It’s important to remember that the apparent reality of danger is what makes a panic attack what it is. If it wasn’t convincing, it wouldn’t be scary, and it wouldn’t be a panic attack.

It’s so hard for us to understand. Our brain tells us how to get around in the world, and if we didn’t trust what it tells us, we wouldn’t be able to live. It’s so difficult to believe that it can lie to us like this. But the acceptance of this reality is necessary to overcome panic attacks.

Some people can be quite condescending if they have never experienced an anxiety attack. From their perspective, a panic attack sufferer seems like a child who is screaming about a small splinter in his hand. The only way to deal with this is to not waste your time on these unsympathetic people.

4. You Shouldn’t Ignore It

Distractions can be very helpful during a panic attack. But the search for distraction shouldn’t give way to denial. The harder you try not to think about something, the more you are going to think about it. Trying to pretend like you are not having a panic attack will probably just make it worse.

5. You Can’t Fight It

With the last point in mind, know that you can’t just think your way out of a panic attack. In fact, when you try to fight it, you will probably only feel worse once you realize the futility of what you are doing.

The best thing to do? Take simple, consistent steps to calm your body down. In turn, your mind will calm down.

What does that mean? Earlier, we talked about the automatic fight-or-flight response. When you have a panic attack, your body thinks you are in danger. The trick is to convince your body that you are not in danger by working against the fight-or-flight symptoms.

6. You Have To Take Action

One of the most effective ways to calm yourself is to practice deep breathing. Instead of the shallow, rapid breaths that you unconsciously take, you must take slow, deliberate breaths with your diaphragm. Diaphragmatic breathing, or “belly breathing,” might take some practice, but it’s great for your health overall.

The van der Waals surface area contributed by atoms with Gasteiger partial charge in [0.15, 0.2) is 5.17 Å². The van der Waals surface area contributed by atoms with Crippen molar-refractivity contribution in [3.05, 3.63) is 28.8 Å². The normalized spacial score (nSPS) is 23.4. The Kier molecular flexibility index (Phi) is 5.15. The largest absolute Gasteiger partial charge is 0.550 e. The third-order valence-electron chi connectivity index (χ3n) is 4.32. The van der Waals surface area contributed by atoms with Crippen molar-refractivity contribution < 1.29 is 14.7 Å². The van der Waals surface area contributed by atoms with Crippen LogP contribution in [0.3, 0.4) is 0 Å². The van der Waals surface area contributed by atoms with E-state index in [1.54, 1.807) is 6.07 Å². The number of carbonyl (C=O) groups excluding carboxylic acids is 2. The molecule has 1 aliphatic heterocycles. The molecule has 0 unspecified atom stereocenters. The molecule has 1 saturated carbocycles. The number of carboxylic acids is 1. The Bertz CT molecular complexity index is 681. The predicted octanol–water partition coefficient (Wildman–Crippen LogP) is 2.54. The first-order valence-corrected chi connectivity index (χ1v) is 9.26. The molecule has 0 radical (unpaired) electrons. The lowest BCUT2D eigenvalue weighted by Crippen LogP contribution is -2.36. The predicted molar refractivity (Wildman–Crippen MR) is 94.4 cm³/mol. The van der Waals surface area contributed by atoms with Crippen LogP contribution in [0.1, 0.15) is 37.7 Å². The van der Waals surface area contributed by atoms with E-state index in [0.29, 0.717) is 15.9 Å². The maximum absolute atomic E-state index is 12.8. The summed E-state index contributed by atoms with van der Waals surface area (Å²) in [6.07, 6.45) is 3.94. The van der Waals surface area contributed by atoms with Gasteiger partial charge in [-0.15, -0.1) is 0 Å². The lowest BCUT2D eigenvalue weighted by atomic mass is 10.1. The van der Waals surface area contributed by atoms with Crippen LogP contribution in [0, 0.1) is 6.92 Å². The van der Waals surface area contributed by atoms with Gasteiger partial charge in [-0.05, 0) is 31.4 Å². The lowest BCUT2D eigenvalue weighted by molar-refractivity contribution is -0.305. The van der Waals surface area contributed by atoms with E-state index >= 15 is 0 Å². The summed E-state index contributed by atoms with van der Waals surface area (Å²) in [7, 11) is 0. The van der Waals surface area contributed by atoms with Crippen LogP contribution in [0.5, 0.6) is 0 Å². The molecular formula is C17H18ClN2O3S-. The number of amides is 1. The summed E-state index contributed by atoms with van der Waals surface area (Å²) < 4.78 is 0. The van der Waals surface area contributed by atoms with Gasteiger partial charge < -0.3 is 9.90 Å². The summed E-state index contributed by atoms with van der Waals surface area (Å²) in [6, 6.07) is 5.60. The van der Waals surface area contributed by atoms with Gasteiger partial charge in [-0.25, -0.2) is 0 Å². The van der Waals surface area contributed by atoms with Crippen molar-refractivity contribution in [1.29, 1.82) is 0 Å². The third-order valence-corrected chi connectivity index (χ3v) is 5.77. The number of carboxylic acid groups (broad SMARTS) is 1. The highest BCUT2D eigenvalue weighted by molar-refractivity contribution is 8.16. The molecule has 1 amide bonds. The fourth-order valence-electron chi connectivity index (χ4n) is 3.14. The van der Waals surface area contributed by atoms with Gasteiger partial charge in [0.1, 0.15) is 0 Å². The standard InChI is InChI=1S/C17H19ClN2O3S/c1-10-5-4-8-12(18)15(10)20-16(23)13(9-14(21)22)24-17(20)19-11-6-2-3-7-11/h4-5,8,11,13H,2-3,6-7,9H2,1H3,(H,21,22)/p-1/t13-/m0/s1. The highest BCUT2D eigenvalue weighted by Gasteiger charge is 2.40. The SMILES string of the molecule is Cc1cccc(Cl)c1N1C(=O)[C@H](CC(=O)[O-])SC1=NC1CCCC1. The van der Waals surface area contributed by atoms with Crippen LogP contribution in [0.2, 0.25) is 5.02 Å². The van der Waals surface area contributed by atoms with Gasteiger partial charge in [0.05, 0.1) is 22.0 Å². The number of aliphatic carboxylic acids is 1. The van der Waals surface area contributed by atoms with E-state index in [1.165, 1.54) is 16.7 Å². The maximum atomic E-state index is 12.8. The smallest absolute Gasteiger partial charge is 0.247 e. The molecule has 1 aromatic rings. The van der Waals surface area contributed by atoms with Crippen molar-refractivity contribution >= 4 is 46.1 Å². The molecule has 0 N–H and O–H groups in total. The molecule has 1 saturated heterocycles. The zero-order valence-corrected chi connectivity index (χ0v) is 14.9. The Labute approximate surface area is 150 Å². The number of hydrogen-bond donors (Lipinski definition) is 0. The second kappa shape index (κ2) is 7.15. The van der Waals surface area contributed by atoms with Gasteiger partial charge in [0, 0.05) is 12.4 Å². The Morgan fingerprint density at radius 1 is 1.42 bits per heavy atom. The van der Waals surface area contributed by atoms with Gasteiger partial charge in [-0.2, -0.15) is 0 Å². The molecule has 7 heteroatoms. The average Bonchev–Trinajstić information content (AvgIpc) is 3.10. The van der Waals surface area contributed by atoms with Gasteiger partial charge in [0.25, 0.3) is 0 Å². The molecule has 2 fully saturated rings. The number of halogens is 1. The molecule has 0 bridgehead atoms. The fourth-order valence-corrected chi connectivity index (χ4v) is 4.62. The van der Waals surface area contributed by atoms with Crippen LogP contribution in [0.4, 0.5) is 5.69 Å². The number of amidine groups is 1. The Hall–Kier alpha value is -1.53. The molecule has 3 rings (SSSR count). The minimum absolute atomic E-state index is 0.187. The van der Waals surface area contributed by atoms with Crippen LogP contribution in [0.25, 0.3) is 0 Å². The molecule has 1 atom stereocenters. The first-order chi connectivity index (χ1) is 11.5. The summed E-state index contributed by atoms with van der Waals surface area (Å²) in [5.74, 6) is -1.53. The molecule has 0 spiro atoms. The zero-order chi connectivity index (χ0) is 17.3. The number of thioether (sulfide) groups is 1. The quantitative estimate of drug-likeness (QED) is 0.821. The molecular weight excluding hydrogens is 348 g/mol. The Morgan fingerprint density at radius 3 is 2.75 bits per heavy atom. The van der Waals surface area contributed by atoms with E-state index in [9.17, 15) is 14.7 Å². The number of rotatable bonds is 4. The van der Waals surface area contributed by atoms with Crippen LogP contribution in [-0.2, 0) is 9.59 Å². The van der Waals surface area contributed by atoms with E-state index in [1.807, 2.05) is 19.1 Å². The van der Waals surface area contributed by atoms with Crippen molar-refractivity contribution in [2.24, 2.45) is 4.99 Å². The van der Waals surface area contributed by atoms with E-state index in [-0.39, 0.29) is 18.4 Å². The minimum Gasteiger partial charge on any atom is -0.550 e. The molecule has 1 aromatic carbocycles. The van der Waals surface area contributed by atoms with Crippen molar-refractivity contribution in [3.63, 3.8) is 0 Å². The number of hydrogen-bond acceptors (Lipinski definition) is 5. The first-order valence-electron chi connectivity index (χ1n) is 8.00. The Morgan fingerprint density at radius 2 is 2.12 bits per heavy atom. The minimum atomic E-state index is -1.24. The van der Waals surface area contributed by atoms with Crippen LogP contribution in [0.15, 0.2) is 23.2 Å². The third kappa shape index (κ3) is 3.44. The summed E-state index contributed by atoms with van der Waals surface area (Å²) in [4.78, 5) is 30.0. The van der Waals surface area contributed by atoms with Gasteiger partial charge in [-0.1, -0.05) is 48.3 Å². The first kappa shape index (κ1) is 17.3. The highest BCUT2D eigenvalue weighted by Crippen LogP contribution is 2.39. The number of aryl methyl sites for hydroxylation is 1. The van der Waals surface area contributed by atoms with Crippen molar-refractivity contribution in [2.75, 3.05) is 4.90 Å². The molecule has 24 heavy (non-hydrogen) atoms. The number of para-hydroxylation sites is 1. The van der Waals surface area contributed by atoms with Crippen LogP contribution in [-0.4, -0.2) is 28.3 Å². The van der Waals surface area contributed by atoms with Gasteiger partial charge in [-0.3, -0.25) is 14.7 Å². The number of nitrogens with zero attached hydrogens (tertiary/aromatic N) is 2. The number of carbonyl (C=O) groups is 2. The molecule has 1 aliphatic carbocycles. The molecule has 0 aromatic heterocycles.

The next step is to consciously relax your muscles. Try as hard as you can to focus on releasing tension from head to foot. It probably won’t happen immediately, but this offers a great distraction as well as a way to lessen the panic response.

You might find that walking around helps. People naturally pace when they are anxious. You could go for a walk around the block or pace around in your room. Eating a light snack, playing video games, or listening to your favorite music may also help slow down panic attacks.

If your anxiety attacks are truly debilitating, you can get a prescription for benzodiazepines or antidepressants. The former are dangerously habit-forming but also extremely effective. They are central nervous system depressants that attack the problem at its source. Some antidepressants such as citalopram have been shown to have a positive effect on those with panic disorder.

7. You Just Have To Wait

Again, this might seem to contradict the last point, but often the passage of time is the only way to get over a panic attack. None of the above methods (other than medication) are going to stop it in its tracks. They will only speed up the process and make it end sooner.

Your subscription could not be saved. Please try again.
ThankThank you! Your free book preview is in your email. If you don’t see it immediately, please check your spam or promotions folder.